Kindness/Udarta: Australia-India Cultural Exchange

Group exhibition, RMIT Gallery, Melbourne, Victoria, 29 June – 25 August 2012.

The following text, by Evelyn Tsitas, was published in The Melbourne Review, Saturday 7 July 2012:

AN EXCHANGE OF KINDNESS: When artists share cultures

RMIT Gallery’s exhibition Kindness/Udarta: Australia-India Cultural Exchange (29 June – 25 August) celebrates 20 years of the Australia-India Council’s successful program of cultural exchanges between Indian and Australian visual artists, writers and musicians.

More than 117 writers and visual artists from Australia and India are involved in the exhibition and accompanying publication, along with more than 23 musicians. Kindness/Udarta: Australia-India Cultural Exchange was inaugurated in New Delhi on 16 March by Dr Karan Singh, President, Indian Council for Cultural Relations at the Visual Arts Gallery, India Habitat Centre, New Delhi.

The exhibition then toured to Canberra, where it was opened by Senator the Hon Bob Carr, Australian Minister for Foreign Affairs, on 31 May as part of the Australia-India Council’s 20th Anniversary celebrations. Brisbane-based artist Mandy Ridley, whose work features in the exhibition, shares her experiences about travelling to India and the impact the culture has had on her work.

“My first visit to India came in response to an invitation that arrived unexpectedly,” she says. “I was asked to participate in the 2002 Khoj International Artists Workshop in Mysore. Luckily, an AIC Grant provided funds for my travel.

“It was an amazing experience, bringing together 12 artists from India and 12 from abroad. The friendships made then have continued and infused both my life and work. The experience was so valuable that I subsequently applied for an Asialink residency in 2004, as I was keen to learn more of the traditional culture and experience and how it shaped Indian contemporary life.

“The basis of my Indian experience has been in developing warm friendships with individuals within the artist community. I have been privileged to stay with artist friends in Bangalore, Mumbai, Mathura and Delhi, so I wish to express deep gratitude for the great kindness, warmth and extremely generous hospitality bestowed.”

Ridley emphasises that “it is impossible to overstate the value of repeated visits, and the opportunity to host visiting artists here within my own family in Australia. This allows relationships to evolve and conversations to continue.

Such generosity and trust allows us to observe, ask questions and gain an understanding of each other’s daily life.

“After visiting India three times, I found that each visit gave me another layer of understanding of this complex culture. Beyond my initial travel brochure-like responses I experienced an extremely diverse society. It is a place that astounds, delights and challenges visitors on a daily basis, calling into question one’s own individual values and behaviour.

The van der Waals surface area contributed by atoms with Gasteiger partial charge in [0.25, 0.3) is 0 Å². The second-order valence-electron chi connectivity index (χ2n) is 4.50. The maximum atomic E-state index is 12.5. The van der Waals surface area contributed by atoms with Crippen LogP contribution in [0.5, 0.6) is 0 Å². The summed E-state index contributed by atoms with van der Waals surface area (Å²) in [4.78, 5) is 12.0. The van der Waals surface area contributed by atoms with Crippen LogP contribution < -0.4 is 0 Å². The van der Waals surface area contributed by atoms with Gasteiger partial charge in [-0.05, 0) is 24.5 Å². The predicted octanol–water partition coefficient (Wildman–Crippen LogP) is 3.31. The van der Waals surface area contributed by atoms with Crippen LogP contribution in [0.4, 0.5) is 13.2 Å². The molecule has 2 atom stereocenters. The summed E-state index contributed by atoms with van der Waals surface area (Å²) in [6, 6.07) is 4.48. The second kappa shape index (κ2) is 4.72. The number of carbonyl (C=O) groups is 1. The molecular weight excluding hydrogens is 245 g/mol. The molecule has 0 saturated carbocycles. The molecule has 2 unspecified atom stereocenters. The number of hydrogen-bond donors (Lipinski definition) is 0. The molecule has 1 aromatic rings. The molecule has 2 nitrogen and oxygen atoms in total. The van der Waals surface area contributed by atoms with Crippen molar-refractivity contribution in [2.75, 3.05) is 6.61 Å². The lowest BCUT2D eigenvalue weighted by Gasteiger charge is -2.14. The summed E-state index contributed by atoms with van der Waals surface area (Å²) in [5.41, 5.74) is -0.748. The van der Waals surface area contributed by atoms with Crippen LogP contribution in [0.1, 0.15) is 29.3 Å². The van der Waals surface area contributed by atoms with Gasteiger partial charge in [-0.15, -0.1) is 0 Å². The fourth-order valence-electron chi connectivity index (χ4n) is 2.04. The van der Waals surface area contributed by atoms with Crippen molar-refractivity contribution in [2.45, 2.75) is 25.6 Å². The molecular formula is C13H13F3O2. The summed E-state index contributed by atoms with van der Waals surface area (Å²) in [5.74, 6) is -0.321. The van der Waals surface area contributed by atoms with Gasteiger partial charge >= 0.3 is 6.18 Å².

“I believe meaningful connection is more likely to occur if individuals have some understanding of the other’s worldview, beliefs or experiences. These things are articulated through rituals and objects of material culture. It is central to my process to try and discover the nuances of living cultural experience. So of course, chatting to people is everything!”

Ridley then goes on to reference the highlights of her time in India: “In no particular order... drinking tea, experiencing architectural marvels, following developments in contemporary art practice, monitoring social concerns and having fun in the moment with friends. Artists are working all the time. Usually when travelling it is more about researching. Concentrated studio time often comes later.

“My work attempts to convey something of the joy that I experience through the opportunity to engage directly with others. Hopefully this is a universal experience! I am speaking about the meaningful exchange or connection that occurs between individuals, sometimes fleetingly at a brief encounter or perhaps within an ongoing friendship; an act of kindness, a moment of understanding, even a shared joke; direct person-to-person connection.

“My works, Sunday morning walk 2011 and Studio visit 2005, which feature in Kindness/Udarta, refer to two occasions, of many, where I was invited to enjoy hospitality within someone’s home. The patterns selected refer directly to traditional craft skills that are relevant to the talented individuals depicted, a historian and an artist.

“It is the confluence of these elements within the work, which provide the hybridity I am intrigued by. In short, recording a moment of intimate engagement overlaid with patterns of geographic and cultural significance both for the individuals and their culture.

“Formally my work has been influenced by exposure to traditional craft practices and skills as can seen by my use of colour and pattern. Probably what is more significant has been the shift in thinking that has occurred through my experiences of living within such a rich and diverse culture. These skills have been critical in developing works for public commission as well as for exhibition.”

Installation view, Kindness/Udarta 2012Installation view, Kindness/Udarta 2012

IMAGES (clockwise from top left): Studio Visit 2005; Sunday Morning Walk 2011; exhibition view, the Visual Arts Gallery, India Habitat Centre, New Delhi.